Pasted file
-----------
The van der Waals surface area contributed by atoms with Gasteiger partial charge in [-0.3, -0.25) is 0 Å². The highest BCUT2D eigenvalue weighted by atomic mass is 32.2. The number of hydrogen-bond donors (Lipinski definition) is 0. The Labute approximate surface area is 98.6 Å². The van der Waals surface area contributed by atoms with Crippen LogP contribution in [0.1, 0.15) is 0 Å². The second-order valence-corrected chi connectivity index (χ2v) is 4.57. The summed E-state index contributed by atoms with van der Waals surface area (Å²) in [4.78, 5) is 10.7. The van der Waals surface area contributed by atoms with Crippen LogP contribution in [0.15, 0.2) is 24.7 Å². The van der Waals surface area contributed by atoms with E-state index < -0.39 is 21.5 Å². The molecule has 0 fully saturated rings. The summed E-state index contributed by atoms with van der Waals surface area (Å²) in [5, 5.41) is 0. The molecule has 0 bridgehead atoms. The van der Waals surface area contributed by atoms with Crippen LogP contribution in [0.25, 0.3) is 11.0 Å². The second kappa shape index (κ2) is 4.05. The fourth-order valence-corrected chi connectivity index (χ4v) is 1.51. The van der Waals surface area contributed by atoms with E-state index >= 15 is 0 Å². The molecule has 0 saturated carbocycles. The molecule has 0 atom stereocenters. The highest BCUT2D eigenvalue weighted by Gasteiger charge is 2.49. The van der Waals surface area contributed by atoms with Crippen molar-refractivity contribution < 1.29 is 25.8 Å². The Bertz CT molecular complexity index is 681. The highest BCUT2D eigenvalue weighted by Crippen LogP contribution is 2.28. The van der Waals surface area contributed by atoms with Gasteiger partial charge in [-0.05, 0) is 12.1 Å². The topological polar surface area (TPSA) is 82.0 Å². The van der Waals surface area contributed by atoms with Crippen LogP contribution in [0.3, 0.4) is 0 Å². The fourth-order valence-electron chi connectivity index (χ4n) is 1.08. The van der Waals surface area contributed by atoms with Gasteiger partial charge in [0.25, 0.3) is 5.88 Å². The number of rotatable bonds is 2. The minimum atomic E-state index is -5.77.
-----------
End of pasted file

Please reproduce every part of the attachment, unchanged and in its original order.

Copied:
The van der Waals surface area contributed by atoms with Gasteiger partial charge in [-0.3, -0.25) is 0 Å². The highest BCUT2D eigenvalue weighted by atomic mass is 32.2. The number of hydrogen-bond donors (Lipinski definition) is 0. The Labute approximate surface area is 98.6 Å². The van der Waals surface area contributed by atoms with Crippen LogP contribution in [0.1, 0.15) is 0 Å². The second-order valence-corrected chi connectivity index (χ2v) is 4.57. The summed E-state index contributed by atoms with van der Waals surface area (Å²) in [4.78, 5) is 10.7. The van der Waals surface area contributed by atoms with Crippen LogP contribution in [0.15, 0.2) is 24.7 Å². The van der Waals surface area contributed by atoms with E-state index < -0.39 is 21.5 Å². The molecule has 0 fully saturated rings. The summed E-state index contributed by atoms with van der Waals surface area (Å²) in [5, 5.41) is 0. The molecule has 0 bridgehead atoms. The van der Waals surface area contributed by atoms with Crippen LogP contribution in [0.25, 0.3) is 11.0 Å². The second kappa shape index (κ2) is 4.05. The fourth-order valence-corrected chi connectivity index (χ4v) is 1.51. The van der Waals surface area contributed by atoms with E-state index >= 15 is 0 Å². The molecule has 0 saturated carbocycles. The molecule has 0 atom stereocenters. The highest BCUT2D eigenvalue weighted by Gasteiger charge is 2.49. The van der Waals surface area contributed by atoms with Crippen molar-refractivity contribution < 1.29 is 25.8 Å². The Bertz CT molecular complexity index is 681. The highest BCUT2D eigenvalue weighted by Crippen LogP contribution is 2.28. The van der Waals surface area contributed by atoms with Gasteiger partial charge in [-0.05, 0) is 12.1 Å². The topological polar surface area (TPSA) is 82.0 Å². The van der Waals surface area contributed by atoms with Crippen LogP contribution in [0.3, 0.4) is 0 Å². The fourth-order valence-electron chi connectivity index (χ4n) is 1.08. The van der Waals surface area contributed by atoms with Gasteiger partial charge in [0.25, 0.3) is 5.88 Å². The number of rotatable bonds is 2. The minimum atomic E-state index is -5.77.